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As i like to do about this time of year, I am reading through the classic The Bruised Reed by Richard Sibbes. In addition to having the best nickname in church history, “The Sweet Dropper” this book is great. Sibbes throws strikes while encouraging, confronting, conforming and comforting us with Christ.

Here is a sample from what I read this morning: How Should we Think of Christ?

When we think of Joseph, Daniel, John the Evangelist, we frame conceptions of them with delight, as of mild and sweet persons. Much more when we think of Christ, we should conceive of him as a mirror of all meekness. If the sweetness of all flowers were in one, how sweet must that flower be? In Christ all perfections of mercy and love meet. How great then must that mercy be that lodges in so gracious a heart?

Whatever tenderness is scattered in husband, father, brother, head, all is but a beam from him; it is in him in the most eminent manner. We are weak, but we are his; we are deformed, but yet carry his image upon us. A father looks not so much at the blemishes of his child as at his own nature in him; so Christ finds matter of love from that which is his own in us. He sees his own nature in us: we are diseased, but yet his members. Who ever neglected his own members because they were sick or weak?

None ever hated his own flesh. Can the head forget the members? Can Christ forget himself? We are his fullness, as he is ours. He was love itself clothed with man’s nature, which he united so near to himself, that he might communicate his goodness the more freely to us. And he took not our nature when it was at its best, but when it was abased, with all the natural and common infirmities it was subject to.

Let us therefore abhor all suspicious thoughts, as either cast in or cherished by that damned spirit who, as he labored to divide between the Father and the Son by jealousies, by saying, ‘If thou be the Son of God’ (Matt. 4:6), so his daily study is to divide between the Son and us by breeding false opinions in us of Christ, as if there were not such tender love in him to such as we are. It was Satan’s art from the beginning to discredit God with man, by calling God’s love into question with our first father Adam. His success then makes him ready at that weapon still. (Richard Sibbes, The Bruised Reed< /a>), pp. 62-63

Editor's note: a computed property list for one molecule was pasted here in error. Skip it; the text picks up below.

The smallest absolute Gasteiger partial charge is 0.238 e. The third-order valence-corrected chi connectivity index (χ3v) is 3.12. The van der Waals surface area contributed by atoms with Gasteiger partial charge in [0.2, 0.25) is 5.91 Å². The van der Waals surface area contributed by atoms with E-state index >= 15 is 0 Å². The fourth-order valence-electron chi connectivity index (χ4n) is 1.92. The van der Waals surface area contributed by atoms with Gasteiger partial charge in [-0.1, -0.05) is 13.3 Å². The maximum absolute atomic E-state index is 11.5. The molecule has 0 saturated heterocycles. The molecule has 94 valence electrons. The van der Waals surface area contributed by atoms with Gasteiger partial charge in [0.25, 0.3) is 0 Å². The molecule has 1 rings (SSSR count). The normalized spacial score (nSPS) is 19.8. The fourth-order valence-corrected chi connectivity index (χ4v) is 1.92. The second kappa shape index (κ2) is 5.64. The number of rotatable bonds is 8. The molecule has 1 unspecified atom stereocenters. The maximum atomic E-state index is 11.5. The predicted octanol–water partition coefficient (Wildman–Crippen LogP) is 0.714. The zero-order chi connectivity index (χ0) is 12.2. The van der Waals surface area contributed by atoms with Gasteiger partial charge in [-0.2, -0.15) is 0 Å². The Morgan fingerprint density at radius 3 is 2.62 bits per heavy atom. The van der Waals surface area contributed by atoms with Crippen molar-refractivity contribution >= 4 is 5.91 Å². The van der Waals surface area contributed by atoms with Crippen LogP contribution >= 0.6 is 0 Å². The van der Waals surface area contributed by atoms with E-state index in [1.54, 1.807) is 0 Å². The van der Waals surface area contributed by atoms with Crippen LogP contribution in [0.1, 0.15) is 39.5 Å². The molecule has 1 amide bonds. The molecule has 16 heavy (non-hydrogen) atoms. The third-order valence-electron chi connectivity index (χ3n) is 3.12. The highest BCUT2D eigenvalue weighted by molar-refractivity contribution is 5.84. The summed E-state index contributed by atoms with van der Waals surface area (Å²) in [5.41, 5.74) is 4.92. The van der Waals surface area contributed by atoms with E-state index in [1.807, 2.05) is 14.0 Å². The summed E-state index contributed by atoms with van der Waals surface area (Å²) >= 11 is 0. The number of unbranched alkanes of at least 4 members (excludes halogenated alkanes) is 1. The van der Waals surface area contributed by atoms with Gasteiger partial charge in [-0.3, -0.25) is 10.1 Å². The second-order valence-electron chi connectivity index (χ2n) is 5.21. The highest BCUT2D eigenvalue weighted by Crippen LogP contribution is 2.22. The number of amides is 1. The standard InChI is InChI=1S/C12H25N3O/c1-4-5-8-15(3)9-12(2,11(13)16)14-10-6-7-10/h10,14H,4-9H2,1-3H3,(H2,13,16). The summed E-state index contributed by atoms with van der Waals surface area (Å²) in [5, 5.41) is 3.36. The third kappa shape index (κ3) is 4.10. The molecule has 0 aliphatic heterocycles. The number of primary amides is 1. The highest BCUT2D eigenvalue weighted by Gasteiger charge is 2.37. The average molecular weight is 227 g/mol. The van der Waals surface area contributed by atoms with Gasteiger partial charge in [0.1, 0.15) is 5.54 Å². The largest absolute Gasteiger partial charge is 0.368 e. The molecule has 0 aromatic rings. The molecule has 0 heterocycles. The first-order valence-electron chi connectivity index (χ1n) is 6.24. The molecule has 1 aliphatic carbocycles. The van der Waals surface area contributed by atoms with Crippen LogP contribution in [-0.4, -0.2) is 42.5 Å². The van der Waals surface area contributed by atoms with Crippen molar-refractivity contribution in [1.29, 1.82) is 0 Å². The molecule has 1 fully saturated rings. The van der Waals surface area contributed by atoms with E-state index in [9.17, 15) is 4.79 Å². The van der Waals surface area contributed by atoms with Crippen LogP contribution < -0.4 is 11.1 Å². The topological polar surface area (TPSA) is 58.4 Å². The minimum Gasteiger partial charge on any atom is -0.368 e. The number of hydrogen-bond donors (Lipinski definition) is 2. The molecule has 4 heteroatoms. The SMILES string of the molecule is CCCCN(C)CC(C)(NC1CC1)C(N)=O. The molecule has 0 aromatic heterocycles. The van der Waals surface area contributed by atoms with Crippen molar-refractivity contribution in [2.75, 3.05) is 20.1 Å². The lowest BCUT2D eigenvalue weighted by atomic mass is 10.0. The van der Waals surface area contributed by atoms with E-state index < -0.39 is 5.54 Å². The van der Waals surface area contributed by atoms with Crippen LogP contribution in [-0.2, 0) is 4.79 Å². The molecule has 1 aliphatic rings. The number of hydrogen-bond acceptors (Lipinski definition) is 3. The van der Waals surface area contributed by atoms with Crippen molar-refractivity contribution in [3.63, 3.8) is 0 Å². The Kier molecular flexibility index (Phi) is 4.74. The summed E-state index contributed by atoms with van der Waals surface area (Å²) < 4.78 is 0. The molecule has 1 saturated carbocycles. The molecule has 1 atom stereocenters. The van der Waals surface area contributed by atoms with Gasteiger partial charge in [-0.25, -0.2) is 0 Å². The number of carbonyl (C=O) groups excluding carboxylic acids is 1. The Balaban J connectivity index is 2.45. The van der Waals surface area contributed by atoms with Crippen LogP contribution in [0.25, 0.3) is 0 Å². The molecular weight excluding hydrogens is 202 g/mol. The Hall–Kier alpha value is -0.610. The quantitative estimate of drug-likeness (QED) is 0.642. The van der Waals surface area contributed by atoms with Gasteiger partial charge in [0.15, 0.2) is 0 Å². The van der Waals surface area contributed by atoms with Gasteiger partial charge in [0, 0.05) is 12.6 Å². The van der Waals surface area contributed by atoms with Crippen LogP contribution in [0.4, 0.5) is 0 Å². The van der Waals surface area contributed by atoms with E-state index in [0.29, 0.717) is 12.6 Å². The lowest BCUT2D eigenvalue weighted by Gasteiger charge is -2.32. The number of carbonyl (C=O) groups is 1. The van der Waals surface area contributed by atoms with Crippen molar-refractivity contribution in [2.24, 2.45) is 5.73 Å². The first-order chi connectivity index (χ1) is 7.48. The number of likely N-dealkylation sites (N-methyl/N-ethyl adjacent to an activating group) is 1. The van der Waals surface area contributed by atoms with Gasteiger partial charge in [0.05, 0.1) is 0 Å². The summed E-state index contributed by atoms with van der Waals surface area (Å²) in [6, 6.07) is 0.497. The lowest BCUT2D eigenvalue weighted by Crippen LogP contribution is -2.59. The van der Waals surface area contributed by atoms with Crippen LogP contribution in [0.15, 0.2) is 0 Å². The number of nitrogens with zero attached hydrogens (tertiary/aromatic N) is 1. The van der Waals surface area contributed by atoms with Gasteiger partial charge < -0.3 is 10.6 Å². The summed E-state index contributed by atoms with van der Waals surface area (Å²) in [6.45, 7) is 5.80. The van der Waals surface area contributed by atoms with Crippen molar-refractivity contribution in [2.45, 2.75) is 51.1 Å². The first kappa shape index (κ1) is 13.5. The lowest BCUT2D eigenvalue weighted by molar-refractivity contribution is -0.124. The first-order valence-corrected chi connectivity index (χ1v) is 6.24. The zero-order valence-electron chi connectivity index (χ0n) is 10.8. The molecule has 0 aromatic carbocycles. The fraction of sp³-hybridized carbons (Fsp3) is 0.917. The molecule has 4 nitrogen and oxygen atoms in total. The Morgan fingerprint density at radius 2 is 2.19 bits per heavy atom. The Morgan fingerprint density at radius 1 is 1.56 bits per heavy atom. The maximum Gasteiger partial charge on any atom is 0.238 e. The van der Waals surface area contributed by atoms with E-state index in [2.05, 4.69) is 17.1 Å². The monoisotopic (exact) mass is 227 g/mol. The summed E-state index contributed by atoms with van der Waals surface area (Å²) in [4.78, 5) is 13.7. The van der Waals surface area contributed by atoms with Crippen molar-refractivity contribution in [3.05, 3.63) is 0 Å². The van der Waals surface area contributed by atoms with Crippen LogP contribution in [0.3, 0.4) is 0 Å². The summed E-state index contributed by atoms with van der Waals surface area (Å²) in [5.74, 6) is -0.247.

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2 thoughts on “How We Should Think of Christ”

  1. Ben says:

    Thanks, Erik. I needed that.

  2. Mike says:

    Although maybe only obliquely touching on the main thrust of the section quoted above, the words did generate a thought or two:
    It’s been my tendency to think that Jesus is so big, and his nature so expansive, that I must often lose sight of one aspect of his character as I focus on another. Case in point: forgetting or neglecting the meekness and tenderness of Christ while zooming in on those attributes related to his power and authority. This partitioning of Christ’s nature might have seemed a reasonable accommodation to the limits of a fallen mind, but is most likely, as I can see it now, a sentiment which must have originated with “that damned spirit.”
    As a result, it seems to me that I’ve missed the extent to which Jesus is shown in the Gospels to be meek and gentle, and also bold and authoritative – and these all to perfection! It must be the richness of Christ’s nature that he is the absolute standard for qualities which, at least in my mind, sit on opposite ends of the spectrum. What is most amazing, and testament that he is indeed the Christ, is the wisdom with which he manifested these qualities. Myself, I’m meek (or cowardly) when I should be bold; loud, or quarrelsome, and quite unloving, when I should show gentleness. Only the Son of God could get it so right every single time!

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Erik Raymond

Erik Raymond is senior pastor of Emmaus Bible Church in Omaha, Ne. He and his wife Christie have six children. You can follow him on Twitter.

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